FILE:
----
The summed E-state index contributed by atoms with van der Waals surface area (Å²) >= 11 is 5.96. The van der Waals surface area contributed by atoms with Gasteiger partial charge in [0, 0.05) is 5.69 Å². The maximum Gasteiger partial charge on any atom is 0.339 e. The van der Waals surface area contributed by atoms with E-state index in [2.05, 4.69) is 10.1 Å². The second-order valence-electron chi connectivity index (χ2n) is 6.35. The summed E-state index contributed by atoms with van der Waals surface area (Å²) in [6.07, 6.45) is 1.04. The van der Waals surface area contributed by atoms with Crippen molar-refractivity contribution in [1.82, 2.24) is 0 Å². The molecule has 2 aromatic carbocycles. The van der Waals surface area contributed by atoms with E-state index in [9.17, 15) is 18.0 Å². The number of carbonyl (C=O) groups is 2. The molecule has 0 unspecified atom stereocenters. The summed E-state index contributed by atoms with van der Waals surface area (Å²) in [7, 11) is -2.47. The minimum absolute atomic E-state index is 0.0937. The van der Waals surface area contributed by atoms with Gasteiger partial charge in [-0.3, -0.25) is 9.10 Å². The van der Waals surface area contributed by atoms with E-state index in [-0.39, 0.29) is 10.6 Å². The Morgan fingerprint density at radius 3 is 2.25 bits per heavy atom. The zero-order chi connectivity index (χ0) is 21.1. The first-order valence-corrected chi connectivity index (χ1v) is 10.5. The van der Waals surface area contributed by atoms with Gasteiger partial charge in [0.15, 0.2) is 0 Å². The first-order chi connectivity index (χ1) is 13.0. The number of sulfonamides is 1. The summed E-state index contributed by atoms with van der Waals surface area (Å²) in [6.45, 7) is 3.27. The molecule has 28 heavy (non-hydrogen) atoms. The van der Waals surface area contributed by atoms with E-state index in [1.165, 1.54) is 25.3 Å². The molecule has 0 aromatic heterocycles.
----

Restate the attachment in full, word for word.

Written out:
The summed E-state index contributed by atoms with van der Waals surface area (Å²) >= 11 is 5.96. The van der Waals surface area contributed by atoms with Gasteiger partial charge in [0, 0.05) is 5.69 Å². The maximum Gasteiger partial charge on any atom is 0.339 e. The van der Waals surface area contributed by atoms with E-state index in [2.05, 4.69) is 10.1 Å². The second-order valence-electron chi connectivity index (χ2n) is 6.35. The summed E-state index contributed by atoms with van der Waals surface area (Å²) in [6.07, 6.45) is 1.04. The van der Waals surface area contributed by atoms with Crippen molar-refractivity contribution in [1.82, 2.24) is 0 Å². The molecule has 2 aromatic carbocycles. The van der Waals surface area contributed by atoms with E-state index in [9.17, 15) is 18.0 Å². The number of carbonyl (C=O) groups is 2. The molecule has 0 unspecified atom stereocenters. The summed E-state index contributed by atoms with van der Waals surface area (Å²) in [7, 11) is -2.47. The minimum absolute atomic E-state index is 0.0937. The van der Waals surface area contributed by atoms with Gasteiger partial charge in [-0.3, -0.25) is 9.10 Å². The van der Waals surface area contributed by atoms with E-state index in [-0.39, 0.29) is 10.6 Å². The Morgan fingerprint density at radius 3 is 2.25 bits per heavy atom. The zero-order chi connectivity index (χ0) is 21.1. The first-order valence-corrected chi connectivity index (χ1v) is 10.5. The van der Waals surface area contributed by atoms with Gasteiger partial charge in [0.15, 0.2) is 0 Å². The first-order chi connectivity index (χ1) is 13.0. The number of sulfonamides is 1. The summed E-state index contributed by atoms with van der Waals surface area (Å²) in [6.45, 7) is 3.27. The molecule has 28 heavy (non-hydrogen) atoms. The van der Waals surface area contributed by atoms with E-state index in [1.165, 1.54) is 25.3 Å². The molecule has 0 aromatic heterocycles.